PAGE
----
The escalating crisis of volatile food prices and food insecurity is the result of an industrial development model based on large-scale, export-orientated agriculture tied to international competition, self interest and stock market speculation. With over a billion people going hungry each day despite a huge surplus of food production, a reorientation towards more localised, smaller scale and sustainable agriculture is urgently required.
Smallholders in the livestock industry are unable to compete
with larger, more intensive producers. A widening gulf is emerging between
those who can take advantage of growing demand for animal food products and
those who cannot, says a report by FAO.
Malawi is lauded as a success story of the “green revolution” agricultural model – a technique that relies on imported fertilisers and seeds. But the achievements will not be sustainable unless land is redistributed fairly and dependency on imports is addressed, says a report by GRAIN.
The decision by EU countries in 2008 to obtain 10 percent of all transport fuels from agricultural crops is proving disastrous for poor countries. As European companies acquire land for fuel production, up to 100 million more people could go hungry, says a report by ActionAid.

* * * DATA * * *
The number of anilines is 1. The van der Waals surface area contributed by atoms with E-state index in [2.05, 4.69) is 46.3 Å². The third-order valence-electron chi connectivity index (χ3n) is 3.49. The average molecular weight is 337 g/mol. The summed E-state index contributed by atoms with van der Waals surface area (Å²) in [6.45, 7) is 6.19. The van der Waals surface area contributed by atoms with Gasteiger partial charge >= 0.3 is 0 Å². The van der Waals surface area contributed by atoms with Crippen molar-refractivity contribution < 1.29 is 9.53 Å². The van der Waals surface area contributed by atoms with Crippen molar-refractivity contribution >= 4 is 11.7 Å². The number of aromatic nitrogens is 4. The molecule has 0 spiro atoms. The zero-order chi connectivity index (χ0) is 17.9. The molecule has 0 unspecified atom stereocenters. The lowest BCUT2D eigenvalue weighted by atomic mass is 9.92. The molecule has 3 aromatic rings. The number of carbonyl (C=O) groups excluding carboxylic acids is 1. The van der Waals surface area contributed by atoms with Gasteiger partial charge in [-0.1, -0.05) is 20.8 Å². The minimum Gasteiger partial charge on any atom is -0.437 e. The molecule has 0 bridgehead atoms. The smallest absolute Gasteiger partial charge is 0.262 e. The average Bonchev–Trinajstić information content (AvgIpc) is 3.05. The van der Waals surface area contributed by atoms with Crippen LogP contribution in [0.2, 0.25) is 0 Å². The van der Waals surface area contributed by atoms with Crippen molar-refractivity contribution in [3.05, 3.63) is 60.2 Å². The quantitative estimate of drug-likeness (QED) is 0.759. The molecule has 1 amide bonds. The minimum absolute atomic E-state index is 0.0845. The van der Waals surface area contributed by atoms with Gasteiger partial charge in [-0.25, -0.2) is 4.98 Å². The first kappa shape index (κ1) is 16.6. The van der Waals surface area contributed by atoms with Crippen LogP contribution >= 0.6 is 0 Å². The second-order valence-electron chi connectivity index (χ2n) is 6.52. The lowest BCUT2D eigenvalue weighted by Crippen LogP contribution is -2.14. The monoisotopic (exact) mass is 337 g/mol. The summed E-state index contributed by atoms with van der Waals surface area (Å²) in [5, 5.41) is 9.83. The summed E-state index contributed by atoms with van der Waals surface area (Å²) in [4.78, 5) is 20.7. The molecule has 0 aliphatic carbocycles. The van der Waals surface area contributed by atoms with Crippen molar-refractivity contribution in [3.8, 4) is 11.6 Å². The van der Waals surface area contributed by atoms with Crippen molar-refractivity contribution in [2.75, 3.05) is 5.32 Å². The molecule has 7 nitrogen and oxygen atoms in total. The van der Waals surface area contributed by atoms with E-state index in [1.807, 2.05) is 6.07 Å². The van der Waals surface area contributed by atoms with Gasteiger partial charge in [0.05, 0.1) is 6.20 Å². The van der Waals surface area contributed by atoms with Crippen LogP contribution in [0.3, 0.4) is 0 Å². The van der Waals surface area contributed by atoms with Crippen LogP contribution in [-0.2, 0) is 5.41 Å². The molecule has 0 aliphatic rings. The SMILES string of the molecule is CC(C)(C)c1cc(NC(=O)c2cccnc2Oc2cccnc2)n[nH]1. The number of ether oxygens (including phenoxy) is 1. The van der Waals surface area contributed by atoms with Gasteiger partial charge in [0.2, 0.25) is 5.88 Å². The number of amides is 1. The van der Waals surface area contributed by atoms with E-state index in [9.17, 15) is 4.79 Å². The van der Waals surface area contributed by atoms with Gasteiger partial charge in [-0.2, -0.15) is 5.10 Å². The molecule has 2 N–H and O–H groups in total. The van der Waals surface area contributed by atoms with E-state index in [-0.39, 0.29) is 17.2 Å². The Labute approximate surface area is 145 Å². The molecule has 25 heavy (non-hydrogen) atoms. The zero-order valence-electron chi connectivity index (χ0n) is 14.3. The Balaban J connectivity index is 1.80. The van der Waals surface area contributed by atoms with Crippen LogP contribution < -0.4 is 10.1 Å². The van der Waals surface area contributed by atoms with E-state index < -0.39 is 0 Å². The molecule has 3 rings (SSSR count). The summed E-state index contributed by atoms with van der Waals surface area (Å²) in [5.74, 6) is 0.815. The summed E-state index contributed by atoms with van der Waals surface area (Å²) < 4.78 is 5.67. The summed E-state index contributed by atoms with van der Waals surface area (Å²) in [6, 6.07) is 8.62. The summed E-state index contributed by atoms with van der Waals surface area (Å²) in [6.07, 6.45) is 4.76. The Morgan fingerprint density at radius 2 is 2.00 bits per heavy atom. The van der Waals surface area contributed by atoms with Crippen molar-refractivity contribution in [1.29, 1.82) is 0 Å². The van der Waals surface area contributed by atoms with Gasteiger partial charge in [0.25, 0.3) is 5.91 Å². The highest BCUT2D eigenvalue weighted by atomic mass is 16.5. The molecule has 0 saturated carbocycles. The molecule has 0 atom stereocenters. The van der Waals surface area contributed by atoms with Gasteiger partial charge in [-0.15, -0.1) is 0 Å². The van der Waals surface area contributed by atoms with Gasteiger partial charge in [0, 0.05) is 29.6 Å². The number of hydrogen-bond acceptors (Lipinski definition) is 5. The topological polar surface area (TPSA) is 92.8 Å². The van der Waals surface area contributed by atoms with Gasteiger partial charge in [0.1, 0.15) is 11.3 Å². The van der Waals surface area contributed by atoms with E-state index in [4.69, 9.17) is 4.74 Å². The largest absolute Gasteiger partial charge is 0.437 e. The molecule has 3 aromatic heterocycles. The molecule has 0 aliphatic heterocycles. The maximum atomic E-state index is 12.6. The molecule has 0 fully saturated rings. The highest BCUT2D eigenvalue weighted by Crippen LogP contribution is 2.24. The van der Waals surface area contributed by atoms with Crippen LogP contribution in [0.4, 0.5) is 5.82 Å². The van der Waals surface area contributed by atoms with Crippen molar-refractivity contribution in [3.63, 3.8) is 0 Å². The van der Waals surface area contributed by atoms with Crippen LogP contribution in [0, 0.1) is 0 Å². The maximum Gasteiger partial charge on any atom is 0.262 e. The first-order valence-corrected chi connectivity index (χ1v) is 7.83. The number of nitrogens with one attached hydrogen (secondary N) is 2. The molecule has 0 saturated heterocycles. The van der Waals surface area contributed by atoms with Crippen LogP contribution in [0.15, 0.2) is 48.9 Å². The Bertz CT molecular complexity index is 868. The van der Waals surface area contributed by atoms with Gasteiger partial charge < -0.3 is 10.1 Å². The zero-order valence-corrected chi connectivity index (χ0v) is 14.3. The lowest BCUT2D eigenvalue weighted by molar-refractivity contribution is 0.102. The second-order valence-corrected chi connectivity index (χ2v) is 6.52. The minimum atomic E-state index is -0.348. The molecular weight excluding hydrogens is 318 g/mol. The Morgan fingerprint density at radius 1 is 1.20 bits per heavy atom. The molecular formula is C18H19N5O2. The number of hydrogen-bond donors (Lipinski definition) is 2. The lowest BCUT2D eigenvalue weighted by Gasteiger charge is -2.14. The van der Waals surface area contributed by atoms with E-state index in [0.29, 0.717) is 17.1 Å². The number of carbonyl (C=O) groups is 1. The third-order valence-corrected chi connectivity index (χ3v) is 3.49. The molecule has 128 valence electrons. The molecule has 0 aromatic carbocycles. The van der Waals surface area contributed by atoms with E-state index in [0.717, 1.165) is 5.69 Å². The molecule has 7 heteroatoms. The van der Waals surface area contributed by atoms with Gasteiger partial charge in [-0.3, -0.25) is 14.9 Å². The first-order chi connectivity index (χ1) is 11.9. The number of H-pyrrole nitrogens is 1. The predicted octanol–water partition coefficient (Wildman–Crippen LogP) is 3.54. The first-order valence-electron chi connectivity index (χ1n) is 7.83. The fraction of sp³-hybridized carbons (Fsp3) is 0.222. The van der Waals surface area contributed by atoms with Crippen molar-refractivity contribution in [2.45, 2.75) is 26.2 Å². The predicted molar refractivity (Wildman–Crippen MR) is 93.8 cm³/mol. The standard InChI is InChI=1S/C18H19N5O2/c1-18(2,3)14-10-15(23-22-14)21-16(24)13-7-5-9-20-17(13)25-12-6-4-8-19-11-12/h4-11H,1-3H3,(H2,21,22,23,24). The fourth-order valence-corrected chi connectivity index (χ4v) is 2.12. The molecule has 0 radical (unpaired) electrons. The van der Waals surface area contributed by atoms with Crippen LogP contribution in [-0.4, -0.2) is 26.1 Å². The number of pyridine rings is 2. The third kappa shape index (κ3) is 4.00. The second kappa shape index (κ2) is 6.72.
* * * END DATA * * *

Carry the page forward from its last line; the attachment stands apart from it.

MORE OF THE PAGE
La Via Campesina is the leading transnational movement opposing the corporate domination of food production. How has such a movement arisen and how has the notion of food sovereignty forged a shared identity among its members? By Maria Elena Martinez-Torres and Peter M. Rosset.
Despite the continuing threat of further food crises, international support for long-term agricultural programmes remains neglected. Overseas aid should target small-scale farmers in order to tackle global hunger, says a report by the APPG on Agriculture and Food for Development.
Producing an ever-larger volume of agricultural commodities will not
address the systemic fragility in our food system. To address the structural causes
of hunger, governments must place human rights at the centre of any response to
the global food crisis, says Olivier De Schutter.
The acquisition by foreign investors of farmland in poorer countries could fatally undermine sustainable food production. Governments should look to alternative strategies to feed their people – including a fledgling initiative to establish regional food reserves, argue Michael Kugelman and Sue Levenstein.